Seems that someone is always finding a loophole somewhere.
0 votes 8 answers Share Flag
Thu Mar 21, 2013
Dave Roberts answered:
Hi Paul,
I 've got a flippant answer for you. If any of us had a three to five year crystal ball, we would have been out of the real estate business in 2005. It turns out Goldman Sachs was betting against the housing market for years, even as they sold more bundles of crummy loans.
On the more serious side, my feeling is that Sebastopol kept prices solid much longer than any other area of Sonoma County last year. This year they have finally joined the rest of the county and taken some markdowns from the high prices of the bubble years. When they are again in sync with the rest of us we can plateau and grow together. In the long run, Sebastopol will be a desirable town that has always drawn buyers concerned with high quality schools and a great quality of life.
... more
0 votes 6 answers Share Flag
Mon Oct 12, 2009
Pam Buda answered:
Hi Denise,
I am working with a number of people who are doing or considering doing the same thing. They want to move to Sonoma County or to downsize within the county and appreciate the current market values. The entry level market for homes is extremely competitive with multiple offers the norm, and declining inventory so it may take you a while to find the right property, depending on your price point.

Rincon Valley schools are highly regarded, in particular you have good proximity to Maria Carillo High School, so in general I think you would have a ready rental market for families who have school-age children.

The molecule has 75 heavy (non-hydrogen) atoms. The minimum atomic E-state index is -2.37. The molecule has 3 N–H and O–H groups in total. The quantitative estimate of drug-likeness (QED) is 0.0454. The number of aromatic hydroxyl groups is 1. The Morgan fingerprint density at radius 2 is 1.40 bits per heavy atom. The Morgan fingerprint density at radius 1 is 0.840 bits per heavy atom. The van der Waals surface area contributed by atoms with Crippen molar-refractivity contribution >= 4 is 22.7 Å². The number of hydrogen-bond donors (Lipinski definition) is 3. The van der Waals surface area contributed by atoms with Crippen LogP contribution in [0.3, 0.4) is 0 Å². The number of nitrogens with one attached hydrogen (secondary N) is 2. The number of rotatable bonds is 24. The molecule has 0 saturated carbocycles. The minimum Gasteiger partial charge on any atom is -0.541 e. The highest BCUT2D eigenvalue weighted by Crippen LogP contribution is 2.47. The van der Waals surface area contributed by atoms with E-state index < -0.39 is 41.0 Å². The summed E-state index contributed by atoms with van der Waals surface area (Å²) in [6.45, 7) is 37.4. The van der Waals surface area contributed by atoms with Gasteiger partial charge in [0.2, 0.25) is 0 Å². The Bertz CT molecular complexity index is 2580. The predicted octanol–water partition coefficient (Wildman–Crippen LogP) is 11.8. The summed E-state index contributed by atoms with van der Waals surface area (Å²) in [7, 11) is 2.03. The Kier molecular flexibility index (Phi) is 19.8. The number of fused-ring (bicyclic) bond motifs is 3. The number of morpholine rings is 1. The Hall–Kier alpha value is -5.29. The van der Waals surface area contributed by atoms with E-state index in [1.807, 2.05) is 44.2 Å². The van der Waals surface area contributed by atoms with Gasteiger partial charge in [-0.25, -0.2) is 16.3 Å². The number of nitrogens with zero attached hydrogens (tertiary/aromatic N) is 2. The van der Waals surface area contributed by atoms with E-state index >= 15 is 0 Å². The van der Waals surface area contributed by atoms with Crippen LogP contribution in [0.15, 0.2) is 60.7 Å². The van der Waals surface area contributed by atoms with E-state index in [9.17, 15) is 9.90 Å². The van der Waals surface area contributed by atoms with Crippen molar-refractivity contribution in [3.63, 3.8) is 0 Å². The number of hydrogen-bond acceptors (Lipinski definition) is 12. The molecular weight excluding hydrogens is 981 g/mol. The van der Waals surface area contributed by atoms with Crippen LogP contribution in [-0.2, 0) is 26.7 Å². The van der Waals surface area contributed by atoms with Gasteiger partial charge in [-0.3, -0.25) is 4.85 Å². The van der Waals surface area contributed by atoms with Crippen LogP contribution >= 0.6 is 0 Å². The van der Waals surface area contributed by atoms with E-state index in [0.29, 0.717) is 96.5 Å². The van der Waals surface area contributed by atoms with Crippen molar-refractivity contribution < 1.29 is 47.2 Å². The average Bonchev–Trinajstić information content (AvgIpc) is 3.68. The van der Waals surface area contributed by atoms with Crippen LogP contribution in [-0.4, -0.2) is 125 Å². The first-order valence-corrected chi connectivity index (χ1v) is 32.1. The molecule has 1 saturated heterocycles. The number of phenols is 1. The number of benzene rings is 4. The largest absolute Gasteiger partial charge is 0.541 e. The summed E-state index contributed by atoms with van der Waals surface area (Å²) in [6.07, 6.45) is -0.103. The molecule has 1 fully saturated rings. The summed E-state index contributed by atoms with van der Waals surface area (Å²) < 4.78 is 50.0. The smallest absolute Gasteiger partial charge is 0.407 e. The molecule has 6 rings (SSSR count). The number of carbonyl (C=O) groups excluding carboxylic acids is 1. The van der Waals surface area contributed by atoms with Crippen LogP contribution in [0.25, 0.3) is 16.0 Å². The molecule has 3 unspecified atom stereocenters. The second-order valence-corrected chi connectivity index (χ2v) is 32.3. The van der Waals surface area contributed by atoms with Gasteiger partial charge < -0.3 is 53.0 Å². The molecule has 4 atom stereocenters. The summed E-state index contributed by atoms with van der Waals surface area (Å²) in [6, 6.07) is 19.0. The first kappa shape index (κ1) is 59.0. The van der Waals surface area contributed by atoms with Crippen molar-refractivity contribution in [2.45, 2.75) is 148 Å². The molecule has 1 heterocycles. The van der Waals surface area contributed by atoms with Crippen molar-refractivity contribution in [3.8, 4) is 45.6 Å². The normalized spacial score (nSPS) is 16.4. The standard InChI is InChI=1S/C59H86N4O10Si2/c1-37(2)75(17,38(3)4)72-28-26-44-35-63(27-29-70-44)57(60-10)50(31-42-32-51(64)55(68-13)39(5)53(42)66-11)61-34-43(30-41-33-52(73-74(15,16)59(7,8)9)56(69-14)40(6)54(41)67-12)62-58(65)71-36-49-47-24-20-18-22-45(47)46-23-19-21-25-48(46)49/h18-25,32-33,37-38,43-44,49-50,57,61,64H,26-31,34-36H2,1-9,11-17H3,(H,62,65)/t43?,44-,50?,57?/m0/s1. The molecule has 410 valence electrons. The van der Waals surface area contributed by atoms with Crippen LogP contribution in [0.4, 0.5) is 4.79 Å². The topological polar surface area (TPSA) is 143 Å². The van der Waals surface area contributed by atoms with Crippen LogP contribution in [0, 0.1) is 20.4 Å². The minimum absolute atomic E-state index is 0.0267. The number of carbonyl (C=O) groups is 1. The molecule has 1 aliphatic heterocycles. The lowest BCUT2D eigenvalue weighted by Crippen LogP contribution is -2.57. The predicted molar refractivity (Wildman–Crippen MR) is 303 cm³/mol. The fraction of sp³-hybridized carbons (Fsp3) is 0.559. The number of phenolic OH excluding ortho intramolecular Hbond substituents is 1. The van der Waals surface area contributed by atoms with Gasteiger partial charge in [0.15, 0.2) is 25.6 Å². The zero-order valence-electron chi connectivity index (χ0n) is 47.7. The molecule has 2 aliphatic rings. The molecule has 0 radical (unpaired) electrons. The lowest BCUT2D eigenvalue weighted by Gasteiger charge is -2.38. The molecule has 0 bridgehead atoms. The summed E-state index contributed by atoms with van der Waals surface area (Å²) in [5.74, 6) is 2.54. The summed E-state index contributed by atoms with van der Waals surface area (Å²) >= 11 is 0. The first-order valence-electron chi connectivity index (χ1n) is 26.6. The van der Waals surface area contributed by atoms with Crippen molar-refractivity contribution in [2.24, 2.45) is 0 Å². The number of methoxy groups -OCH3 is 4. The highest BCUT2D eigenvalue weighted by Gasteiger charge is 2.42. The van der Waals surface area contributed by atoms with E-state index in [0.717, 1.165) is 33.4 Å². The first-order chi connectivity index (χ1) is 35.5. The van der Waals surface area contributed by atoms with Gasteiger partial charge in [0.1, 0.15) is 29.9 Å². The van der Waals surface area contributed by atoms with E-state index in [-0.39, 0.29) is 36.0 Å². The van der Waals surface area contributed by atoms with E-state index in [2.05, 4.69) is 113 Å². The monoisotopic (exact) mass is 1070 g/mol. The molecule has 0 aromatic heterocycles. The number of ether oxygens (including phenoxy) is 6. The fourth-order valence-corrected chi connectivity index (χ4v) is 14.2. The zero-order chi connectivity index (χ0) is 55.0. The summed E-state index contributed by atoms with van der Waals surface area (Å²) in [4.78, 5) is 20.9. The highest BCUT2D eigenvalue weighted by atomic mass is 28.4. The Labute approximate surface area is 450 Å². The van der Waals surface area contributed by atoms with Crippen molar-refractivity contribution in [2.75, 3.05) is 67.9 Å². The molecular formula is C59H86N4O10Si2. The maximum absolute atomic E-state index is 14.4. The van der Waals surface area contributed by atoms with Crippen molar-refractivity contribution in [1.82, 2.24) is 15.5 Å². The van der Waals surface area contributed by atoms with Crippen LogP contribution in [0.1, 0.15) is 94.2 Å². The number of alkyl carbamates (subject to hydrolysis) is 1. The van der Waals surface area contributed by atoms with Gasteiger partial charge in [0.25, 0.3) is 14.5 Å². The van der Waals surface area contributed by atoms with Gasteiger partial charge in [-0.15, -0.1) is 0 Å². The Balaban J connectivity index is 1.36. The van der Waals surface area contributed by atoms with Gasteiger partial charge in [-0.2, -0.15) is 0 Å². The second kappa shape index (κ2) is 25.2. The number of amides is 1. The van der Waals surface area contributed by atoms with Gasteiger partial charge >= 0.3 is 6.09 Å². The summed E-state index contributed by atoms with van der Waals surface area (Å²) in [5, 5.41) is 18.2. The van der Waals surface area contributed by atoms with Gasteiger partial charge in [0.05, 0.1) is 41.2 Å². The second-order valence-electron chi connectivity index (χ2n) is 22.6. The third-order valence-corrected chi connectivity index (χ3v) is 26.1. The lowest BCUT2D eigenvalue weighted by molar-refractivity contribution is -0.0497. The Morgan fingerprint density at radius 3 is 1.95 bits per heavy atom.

There are a number of good rental agents who can manage your property, and most of us can give you a good feel for the rental market for your new home. Please let me know if I can help you further.
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0 votes 1 answer Share Flag
Sun Sep 27, 2009
Craig Saxon answered:
No one can tell the future, but there's little doubt home prices will go above where they are now. It's important to realize prices were inflated largely due to the ability of people to buy homes they couldn't afford because they were being qualified for loans based on unsustainably low interest rates or a lack of verification about their ability to repay their loans. Once loans are properly documented and employment rates increase, putting money back into people's pockets, the normal demand for housing to qualified buyers should cause the increase in housing prices that existed prior to the 'bubble' in housing prices due to irresponsible lending and borrowing practices. ... more